BBCSO’s Pelléas et Mélisande Shorn of Voices is Less than the Full Story

18/04/2019

United KingdomUnited Kingdom Tippett, Szymanowski and Debussy: Lisa Batiashvili (violin), BBC Symphony Orchestra / Sir Andrew Davis (conductor), Barbican Concert Hall, Barbican Centre, London, 17.4.2019. (AS)

Sir Andrew Davis © Dario Acosta

TippettThe Rose Lake

Szymanowski – Violin Concerto No.1, Op. 35

Debussy (arr. Altinoglu)Pelléas et Mélisande – Suite (UK premiere)

Alain Altinoglu’s attempt to form an orchestral suite from Debussy’s opera Pelléas et Mélisande is the third, following versions by Erich Leinsdorf (1946) and Marius Constant (1992). It is a difficult task, since the opera is infinitely subtle in its depictions of the principal characters’ evolving states of mind and the intertwined relationships, not only through their singing and acting, but in the accompanying instrumental commentary. Thus, a purely orchestral series of highlights taken mostly from the opera’s preludes and interludes cannot adequately represent the drama and development of the piece: we are left with a series of episodes which to those who know the opera can be related back to the scenes concerned, but which to unknowing listeners can only be perceived as a sequence of atmospheric but meaningless studies in orchestral colour. It is odd to hear, for instance, the opening of the opera and expect Golaud’s spoken-aloud thoughts to commence, but they do not and then we go on to something else. This unfulfilled vocal expectancy occurs elsewhere in Altinoglu’s arrangement, in a way that it doesn’t quite so much in the Leinsdorf and Constant arrangements, both of which seem to me to be superior to Altinoglu’s recent effort. It is fair to say, however, that despite the suite’s quiet ending, audience response was most enthusiastic.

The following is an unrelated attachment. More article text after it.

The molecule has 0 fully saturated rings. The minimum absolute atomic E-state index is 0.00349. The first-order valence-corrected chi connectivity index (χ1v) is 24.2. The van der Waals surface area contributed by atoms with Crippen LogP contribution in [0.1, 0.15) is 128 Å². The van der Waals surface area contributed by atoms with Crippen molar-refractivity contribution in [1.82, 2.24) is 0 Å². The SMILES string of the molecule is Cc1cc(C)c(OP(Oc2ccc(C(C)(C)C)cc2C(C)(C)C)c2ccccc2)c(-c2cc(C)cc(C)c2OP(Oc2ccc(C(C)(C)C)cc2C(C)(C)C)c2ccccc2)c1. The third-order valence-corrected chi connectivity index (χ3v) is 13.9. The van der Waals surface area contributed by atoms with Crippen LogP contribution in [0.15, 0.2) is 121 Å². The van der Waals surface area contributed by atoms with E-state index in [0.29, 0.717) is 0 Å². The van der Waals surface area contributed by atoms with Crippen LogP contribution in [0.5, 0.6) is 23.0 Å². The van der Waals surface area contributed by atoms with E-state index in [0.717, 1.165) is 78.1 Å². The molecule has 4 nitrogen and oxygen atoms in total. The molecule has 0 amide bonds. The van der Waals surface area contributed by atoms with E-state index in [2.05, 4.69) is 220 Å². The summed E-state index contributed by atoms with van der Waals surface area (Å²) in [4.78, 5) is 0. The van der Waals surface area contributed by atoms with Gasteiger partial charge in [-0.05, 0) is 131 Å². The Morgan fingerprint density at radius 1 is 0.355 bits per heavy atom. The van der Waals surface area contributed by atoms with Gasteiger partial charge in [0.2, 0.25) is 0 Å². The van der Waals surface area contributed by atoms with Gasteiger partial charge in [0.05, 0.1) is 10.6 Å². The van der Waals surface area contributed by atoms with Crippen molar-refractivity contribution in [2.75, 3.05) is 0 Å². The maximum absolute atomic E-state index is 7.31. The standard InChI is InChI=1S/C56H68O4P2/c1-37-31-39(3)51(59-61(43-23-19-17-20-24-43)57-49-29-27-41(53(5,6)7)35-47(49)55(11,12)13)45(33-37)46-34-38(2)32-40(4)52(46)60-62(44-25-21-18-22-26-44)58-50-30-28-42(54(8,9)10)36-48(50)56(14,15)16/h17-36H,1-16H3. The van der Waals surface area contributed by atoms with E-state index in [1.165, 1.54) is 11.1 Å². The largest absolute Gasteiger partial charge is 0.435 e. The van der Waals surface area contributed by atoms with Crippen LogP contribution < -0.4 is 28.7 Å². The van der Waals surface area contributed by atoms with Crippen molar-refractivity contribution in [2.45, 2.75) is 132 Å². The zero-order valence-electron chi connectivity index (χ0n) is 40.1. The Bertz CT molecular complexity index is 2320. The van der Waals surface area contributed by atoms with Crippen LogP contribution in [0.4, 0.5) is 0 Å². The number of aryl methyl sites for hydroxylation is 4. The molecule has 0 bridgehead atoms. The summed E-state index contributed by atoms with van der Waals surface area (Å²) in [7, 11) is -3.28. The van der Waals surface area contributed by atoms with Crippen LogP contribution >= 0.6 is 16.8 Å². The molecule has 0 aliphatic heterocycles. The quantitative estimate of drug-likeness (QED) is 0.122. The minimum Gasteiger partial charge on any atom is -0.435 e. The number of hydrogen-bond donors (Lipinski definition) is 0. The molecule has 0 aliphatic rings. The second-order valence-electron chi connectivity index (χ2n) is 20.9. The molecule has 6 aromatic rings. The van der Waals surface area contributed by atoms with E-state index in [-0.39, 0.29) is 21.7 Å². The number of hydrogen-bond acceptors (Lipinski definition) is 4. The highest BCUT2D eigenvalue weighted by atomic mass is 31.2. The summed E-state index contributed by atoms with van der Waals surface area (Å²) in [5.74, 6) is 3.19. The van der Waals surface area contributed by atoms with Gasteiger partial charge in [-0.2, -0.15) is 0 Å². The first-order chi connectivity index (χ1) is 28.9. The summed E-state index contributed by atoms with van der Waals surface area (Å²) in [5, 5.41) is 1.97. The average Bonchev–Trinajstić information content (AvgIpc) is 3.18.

It was an astonishing feat on Sir Michael Tippett’s part to compose a complex orchestral work of nearly half an hour in length when he was in his late eighties and severely troubled by eyesight problems. It took him a year and a half of struggle to fulfil a request by the London Symphony Orchestra for a work to celebrate his ninetieth birthday. It was his last major work, as Tippett himself knew it would be, and amazingly it is highly original in content and layout for orchestra. There is no sense of retrospective looking back at past achievements: the composer is still looking ahead.

He was inspired by a visit to Lake Retba in Senegal, which contains algae that produce a red pigment when absorbed by sunshine. In his work he charts a progression of the lake’s subtly changing colours and atmosphere from dawn to dusk. The form comprises five ‘songs’ and five interludes, with an introduction and a coda. The orchestra is very large, with a battery of percussion, including an array of rototoms, a kind of tuned drum.

Apart from the late Sir Colin Davis, who conducted the work’s premiere in 1995, it is hard to think of another conductor more suited to unravelling the complexities of this score than Sir Andrew. He has the knack of getting to the heart of this kind of music with great insight and skill, as on this occasion. The BBCSO, too, is vastly experienced in playing such scores, and the level of execution was very high.

The problem for the soloist in Szymanowski’s First Violin Concerto is that much of the writing for solo part takes the performer into high positions on the E string. Not only is this technically difficult so far as intonation is concerned, but the volume of sound that can be produced, though it soars above the range of the orchestral scoring, is not large. Lisa Batiashvili is a highly accomplished performer technically, and she can summon an imaginatively wild quality in her playing to suit the exotic nature of Szymanowski’s compositional style, but I have never heard a performance of this concerto in which the orchestra, playing marvellously well, so dominated the contribution of the soloist. Here was an occasion where listeners to the live relay on BBC Radio 3 will no doubt have heard a better balance through the skill of the sound engineers.

Alan Sanders

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